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South Korea 'goose father' finds solace with defector in N.Y. play

By Elizabeth Shim
South Korea 'goose father' finds solace with defector in N.Y. play
Michelle Krusiec (L) and Peter Kim (R) in rehearsal for "Wild Goose Dreams" by Hansol Jung and directed by Leigh Silverman at the Public Theater in New York. Photo courtesy of Joan Marcus/The Public Theater

NEW YORK, Oct. 23 (UPI) -- A lonely South Korean man and a North Korean woman find solace in each other in a new play at New York's Public Theater that draws unexpected parallels between people of different backgrounds.

Wild Goose Dreams, written by Hansol Jung and directed by Leigh Silverman, is a vivid microcosm of the divided Koreas. It's also a candid appraisal of technology and its impact on human loneliness.

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The story, set in contemporary South Korea, as well as in North Korea and the United States, follows the travails of a South Korean "goose father," Minsung, whose wife and daughter are in America for the sake of education, as he toils to make a paycheck. The money he makes is sent to his family, while he lives a bare-bones existence in a tiny rented room in Seoul.

Minsung is a fictional character, but his predicament is hardly fiction, the play's cast and crew tell UPI.

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In the past two decades, more South Korean families have become separated geographically so children can learn English and hopefully attend reputable universities in the West.

"My cousin is actually a goose father. His wife and his two kids were in the States, and he was in Korea trying to start and run a business," said actor Peter Kim. "It's a very difficult existence, I would imagine."

Kim, who plays Minsung and is Korean American, said the play struck a chord with him as the son of Korean immigrants.

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"The thing the play does so well in a very creative and theatrical, inventive way, it talks about loneliness but also about what it feels like to straddle two worlds," Kim said. "I think about my parents, who came to the States in the late '60s, a lot."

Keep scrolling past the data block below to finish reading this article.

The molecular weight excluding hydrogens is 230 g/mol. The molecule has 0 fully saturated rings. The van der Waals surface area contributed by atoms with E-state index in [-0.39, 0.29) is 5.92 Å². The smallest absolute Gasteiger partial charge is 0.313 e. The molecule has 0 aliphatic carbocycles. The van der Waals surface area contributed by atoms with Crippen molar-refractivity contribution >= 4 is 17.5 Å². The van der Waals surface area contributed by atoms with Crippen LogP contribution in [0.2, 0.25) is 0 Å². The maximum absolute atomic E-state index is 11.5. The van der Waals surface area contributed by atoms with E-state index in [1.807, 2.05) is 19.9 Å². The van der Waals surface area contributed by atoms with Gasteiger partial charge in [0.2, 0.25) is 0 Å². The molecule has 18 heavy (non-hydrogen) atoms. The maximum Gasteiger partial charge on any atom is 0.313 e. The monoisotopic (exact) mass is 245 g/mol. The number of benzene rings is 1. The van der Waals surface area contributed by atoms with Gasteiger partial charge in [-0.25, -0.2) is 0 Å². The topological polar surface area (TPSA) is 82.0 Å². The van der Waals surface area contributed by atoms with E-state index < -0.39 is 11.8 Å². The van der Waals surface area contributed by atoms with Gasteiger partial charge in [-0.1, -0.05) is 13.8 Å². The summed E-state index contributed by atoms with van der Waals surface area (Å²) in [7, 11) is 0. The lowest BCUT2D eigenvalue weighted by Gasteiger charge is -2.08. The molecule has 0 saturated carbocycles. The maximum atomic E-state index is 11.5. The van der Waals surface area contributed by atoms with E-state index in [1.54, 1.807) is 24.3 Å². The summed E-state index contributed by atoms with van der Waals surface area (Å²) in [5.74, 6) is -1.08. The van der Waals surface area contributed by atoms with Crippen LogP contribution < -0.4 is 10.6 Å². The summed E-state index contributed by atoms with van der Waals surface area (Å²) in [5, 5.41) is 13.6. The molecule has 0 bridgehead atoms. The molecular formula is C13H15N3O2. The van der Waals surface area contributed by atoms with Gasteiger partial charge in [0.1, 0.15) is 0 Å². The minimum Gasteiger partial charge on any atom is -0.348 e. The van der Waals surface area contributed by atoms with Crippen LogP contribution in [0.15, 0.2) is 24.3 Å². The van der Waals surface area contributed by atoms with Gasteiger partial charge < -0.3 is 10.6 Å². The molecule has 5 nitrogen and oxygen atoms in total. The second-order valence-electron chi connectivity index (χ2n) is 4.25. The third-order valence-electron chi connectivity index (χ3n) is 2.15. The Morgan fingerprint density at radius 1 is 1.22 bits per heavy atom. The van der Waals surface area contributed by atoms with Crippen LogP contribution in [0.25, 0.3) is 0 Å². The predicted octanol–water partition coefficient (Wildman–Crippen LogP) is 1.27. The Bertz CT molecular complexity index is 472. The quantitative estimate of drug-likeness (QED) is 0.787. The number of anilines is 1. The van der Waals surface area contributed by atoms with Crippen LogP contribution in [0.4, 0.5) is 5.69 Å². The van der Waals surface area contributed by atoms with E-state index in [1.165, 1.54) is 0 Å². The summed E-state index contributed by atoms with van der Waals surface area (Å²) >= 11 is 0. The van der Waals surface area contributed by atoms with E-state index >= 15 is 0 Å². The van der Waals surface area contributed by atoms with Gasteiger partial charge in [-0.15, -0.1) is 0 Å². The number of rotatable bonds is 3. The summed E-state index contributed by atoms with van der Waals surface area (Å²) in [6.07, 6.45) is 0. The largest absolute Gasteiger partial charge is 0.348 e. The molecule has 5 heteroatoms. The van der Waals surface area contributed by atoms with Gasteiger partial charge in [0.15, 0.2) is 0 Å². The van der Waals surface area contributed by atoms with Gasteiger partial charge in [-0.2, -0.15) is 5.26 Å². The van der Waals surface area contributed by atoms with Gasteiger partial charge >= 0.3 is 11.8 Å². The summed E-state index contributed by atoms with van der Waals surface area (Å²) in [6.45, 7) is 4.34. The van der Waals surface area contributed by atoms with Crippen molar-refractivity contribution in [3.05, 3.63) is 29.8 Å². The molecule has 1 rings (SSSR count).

Jung, who wrote the play immediately after graduating from the Yale School of Drama, said the balancing act is an everyday reality for people like herself: born and raised in South Korea, then immigrating to the United States as an adult to fulfill her career goals.

"The question of aspirations and roots, and just really overall a kind of homesickness, informed a lot of what the play became," Jung said, adding she had struggled with choices -- to stay in the United States, or resume a career back in Seoul. "Other things have become more valuable in our society than keeping close to the people you love."

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Play depicts defector's aspirations

Nanhee, the North Korean defector and Minsung's love interest in the play, appears to be driven by aspirations, as well.

The North Korean woman is haunted by guilt, having left North Korea not out of necessity but to make money in the capitalist South. For her decision she pays an emotional price -- in some scenes she imagines her father's torture and execution at the hands of North Korean authorities.

She meets Minsung through an online dating service, with technology driving all relationships in the plot -- often times driving them apart.

Jung said she spoke to defectors to create Nanhee's character.

"I was actually very cautious of my own bias," the playwright said, adding she read North Korean defector Jang Jin-sung's memoir, Dear Leader, to familiarize herself with the secretive regime.

Kim said Nanhee's character shows the different traits of North and South Koreans.

"Nanhee's character is so much stronger, she knows how to survive," Kim said. "She chooses to live in the face of incredible adversity. Minsung doesn't have the survival skills."

Despite their differences, striking similarities do emerge, as Minsung copes with infidelity, both his and his distant wife's, and Nanhee struggles with a dishonest broker in China who she had trusted to wire money to her North Korean family.

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Jung said the play allowed her to reflect on the situation on the Korean Peninsula -- particularly on the ups and downs of engagement with North Korea.

She likened the roller-coaster relations to "schizophrenia" as each South Korean administration since former President Kim Dae-jung has handled the North in disparate ways.

"Every time it's a different story. Yes it's going well, or no, they're bombing us," Jung said. "But I'm really glad we're trying and South Korea is trying to reach out and talk, instead of talking to other countries about which weapons to buy."

Kim said the play is "very funny and moving, with a ton of music," but with a solemn message at its core.

"The play for me is full of heartbreak," Kim said. "It's a metaphor for what it feels like to be Korean sometimes, because we have cultural baggage. Our country is divided."

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